Don’t get me wrong, sightseeing is great. But taking an hour or two each day to continue your hobbies when you’re traveling can help you learn the language. There are two big reasons it’s great for language learning:
The other people doing the hobby likely won’t speak your language. So you get to follow along to a yoga class in Spanish for a change. It’s a great opportunity to immerse yourself in your new language.
You already understand the context. You regularly do your hobby. You have loads of background knowledge and experience. So even if the language is different, you know what’s going on. This can really help you understand new vocabulary or grammar from context.
So if you want to learn a language while you’re traveling, do what you love. But do it with new people and in a different language.
6. Keep studying (but just a little)
You’ve got better things to do on vacation than studying. I know that. Everyone knows that. But 10 minutes of language study per day is better than nothing. And it doesn’t get in the way of all the fun.
Here are some more ways to keep your study habits going on your trip:
Read graded readers. Reading novels in your new language is tough unless you’re at an advanced level. That’s where graded readers come in. They’re simplified for language learners so even beginners can read them. And they’re perfect for reading in airports, on transport, or at the beach.
Memorize vocabulary. Vocabulary flashcards or apps are a great way to kill some time and practice your new language. Squeeze this practice in as you’re waiting for a taxi or enjoying your morning coffee.
Write in your journal (in your new language). Another activity that you can fit into your busy vacation day is writing in your journal. In your new language, of course. This can be as simple or as complicated as you like. For example, you could write about the previous day — where you went and what you did. Or if you want a bigger challenge, you can reflect on some language issues you had.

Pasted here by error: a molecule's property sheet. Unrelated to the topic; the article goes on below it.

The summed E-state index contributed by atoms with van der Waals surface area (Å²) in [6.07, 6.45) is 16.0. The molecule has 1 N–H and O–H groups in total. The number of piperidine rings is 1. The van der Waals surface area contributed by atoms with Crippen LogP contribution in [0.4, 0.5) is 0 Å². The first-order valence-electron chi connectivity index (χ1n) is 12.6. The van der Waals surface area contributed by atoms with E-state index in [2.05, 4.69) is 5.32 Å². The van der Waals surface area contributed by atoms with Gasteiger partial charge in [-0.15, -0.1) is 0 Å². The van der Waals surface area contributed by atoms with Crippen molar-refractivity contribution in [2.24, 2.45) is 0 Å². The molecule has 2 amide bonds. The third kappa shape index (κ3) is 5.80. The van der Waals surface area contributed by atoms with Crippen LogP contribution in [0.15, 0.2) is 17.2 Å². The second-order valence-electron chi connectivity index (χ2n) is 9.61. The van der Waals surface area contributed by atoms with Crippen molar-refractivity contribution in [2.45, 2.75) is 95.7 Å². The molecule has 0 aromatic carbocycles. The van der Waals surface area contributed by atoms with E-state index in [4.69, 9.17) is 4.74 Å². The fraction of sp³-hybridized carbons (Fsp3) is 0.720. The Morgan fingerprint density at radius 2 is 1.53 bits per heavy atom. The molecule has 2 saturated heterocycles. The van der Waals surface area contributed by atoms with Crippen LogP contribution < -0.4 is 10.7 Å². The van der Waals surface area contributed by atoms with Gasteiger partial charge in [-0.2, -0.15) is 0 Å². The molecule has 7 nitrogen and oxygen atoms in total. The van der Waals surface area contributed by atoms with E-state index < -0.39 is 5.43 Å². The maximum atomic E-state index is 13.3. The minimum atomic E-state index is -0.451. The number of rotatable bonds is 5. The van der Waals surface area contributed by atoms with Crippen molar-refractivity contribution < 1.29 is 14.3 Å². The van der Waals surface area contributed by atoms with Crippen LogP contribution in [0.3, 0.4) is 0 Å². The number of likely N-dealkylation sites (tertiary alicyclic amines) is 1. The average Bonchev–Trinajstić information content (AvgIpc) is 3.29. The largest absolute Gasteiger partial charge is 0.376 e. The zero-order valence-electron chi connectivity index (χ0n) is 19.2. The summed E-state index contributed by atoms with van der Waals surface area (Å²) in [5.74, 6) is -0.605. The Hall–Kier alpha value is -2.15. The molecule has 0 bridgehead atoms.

Use Busuu. Busuu’s smart vocabulary and grammar review tool is perfect for a quick study session. You’ll know what you’ve learned and what you're still struggling with. Busuu then uses this information to tailor quizzes for your needs. Another perfect short study activity when traveling.
7. Do immersion reading
Traveling includes some long journeys. What if you could combine entertainment, killing time, and learning into one effective activity to do on those long, boring journeys? Well, you can. Say hello to immersion reading.
Immersion reading is when you read a story and listen to the audiobook at the same time. Everyone knows reading and listening are great ways to learn a new language. Not many people know how powerful it can be to do them both at the same time though. Research shows that reading and listening is more effective than just reading (or just listening).
It is great when traveling too. You read and listen to a book in the language of your destination. You learn some language. And you get an understanding of the culture. You also get some possible conversation topics to chat with the locals about. It’s a win-win.
Take advantage of language-learning opportunities when you travel
Here’s the thing: The more you communicate with people when you’re overseas, the better your experience will be. Luckily, learning a language while traveling doesn’t need to be a grind. An hour here or there is plenty. And it’s not rocket science — use a language-learning app, show everyone how brave you are, and do the things you love to do. You’ll see your language skills go through the roof and (most importantly) your overseas trip will be more meaningful.
Speak like the locals, with the locals
With Busuu you get feedback from native speakers, complete free courses made by language-learning experts, and join a community of millions of language learners. And best of all, you can do it all on a mobile device. It doesn’t matter if you’re on a beach in Bali, getting pizza in Naples, or at home on the couch.